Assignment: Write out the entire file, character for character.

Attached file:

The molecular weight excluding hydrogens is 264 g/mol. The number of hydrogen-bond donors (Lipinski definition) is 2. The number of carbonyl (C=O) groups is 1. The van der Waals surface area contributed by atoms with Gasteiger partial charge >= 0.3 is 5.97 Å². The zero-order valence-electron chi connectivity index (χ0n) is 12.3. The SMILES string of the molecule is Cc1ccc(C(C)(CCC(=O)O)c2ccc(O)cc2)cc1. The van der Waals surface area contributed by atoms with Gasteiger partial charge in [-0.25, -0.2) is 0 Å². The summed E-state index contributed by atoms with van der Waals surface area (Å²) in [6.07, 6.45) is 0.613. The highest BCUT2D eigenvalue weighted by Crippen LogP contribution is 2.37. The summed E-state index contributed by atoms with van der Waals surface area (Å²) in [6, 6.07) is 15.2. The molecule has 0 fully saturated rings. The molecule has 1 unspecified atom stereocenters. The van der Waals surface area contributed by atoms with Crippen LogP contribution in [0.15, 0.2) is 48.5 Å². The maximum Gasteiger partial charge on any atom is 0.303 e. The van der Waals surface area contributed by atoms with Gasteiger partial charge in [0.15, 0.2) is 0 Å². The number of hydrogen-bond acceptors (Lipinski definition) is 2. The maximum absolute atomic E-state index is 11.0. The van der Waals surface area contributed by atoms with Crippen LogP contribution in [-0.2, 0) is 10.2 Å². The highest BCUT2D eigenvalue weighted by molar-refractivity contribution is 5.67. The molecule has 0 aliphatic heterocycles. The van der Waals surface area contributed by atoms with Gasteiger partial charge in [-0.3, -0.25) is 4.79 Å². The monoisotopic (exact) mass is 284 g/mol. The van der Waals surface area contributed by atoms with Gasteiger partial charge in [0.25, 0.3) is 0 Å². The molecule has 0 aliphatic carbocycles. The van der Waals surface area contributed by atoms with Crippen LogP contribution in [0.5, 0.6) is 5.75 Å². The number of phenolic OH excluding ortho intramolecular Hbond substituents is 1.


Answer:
The molecular weight excluding hydrogens is 264 g/mol. The number of hydrogen-bond donors (Lipinski definition) is 2. The number of carbonyl (C=O) groups is 1. The van der Waals surface area contributed by atoms with Gasteiger partial charge >= 0.3 is 5.97 Å². The zero-order valence-electron chi connectivity index (χ0n) is 12.3. The SMILES string of the molecule is Cc1ccc(C(C)(CCC(=O)O)c2ccc(O)cc2)cc1. The van der Waals surface area contributed by atoms with Gasteiger partial charge in [-0.25, -0.2) is 0 Å². The summed E-state index contributed by atoms with van der Waals surface area (Å²) in [6.07, 6.45) is 0.613. The highest BCUT2D eigenvalue weighted by Crippen LogP contribution is 2.37. The summed E-state index contributed by atoms with van der Waals surface area (Å²) in [6, 6.07) is 15.2. The molecule has 0 fully saturated rings. The molecule has 1 unspecified atom stereocenters. The van der Waals surface area contributed by atoms with Crippen LogP contribution in [0.15, 0.2) is 48.5 Å². The maximum Gasteiger partial charge on any atom is 0.303 e. The van der Waals surface area contributed by atoms with Gasteiger partial charge in [0.15, 0.2) is 0 Å². The number of hydrogen-bond acceptors (Lipinski definition) is 2. The maximum absolute atomic E-state index is 11.0. The van der Waals surface area contributed by atoms with Crippen LogP contribution in [-0.2, 0) is 10.2 Å². The highest BCUT2D eigenvalue weighted by molar-refractivity contribution is 5.67. The molecule has 0 aliphatic heterocycles. The van der Waals surface area contributed by atoms with Gasteiger partial charge in [-0.3, -0.25) is 4.79 Å². The monoisotopic (exact) mass is 284 g/mol. The van der Waals surface area contributed by atoms with Gasteiger partial charge in [0.25, 0.3) is 0 Å². The molecule has 0 aliphatic carbocycles. The van der Waals surface area contributed by atoms with Crippen LogP contribution in [0.5, 0.6) is 5.75 Å². The number of phenolic OH excluding ortho intramolecular Hbond substituents is 1.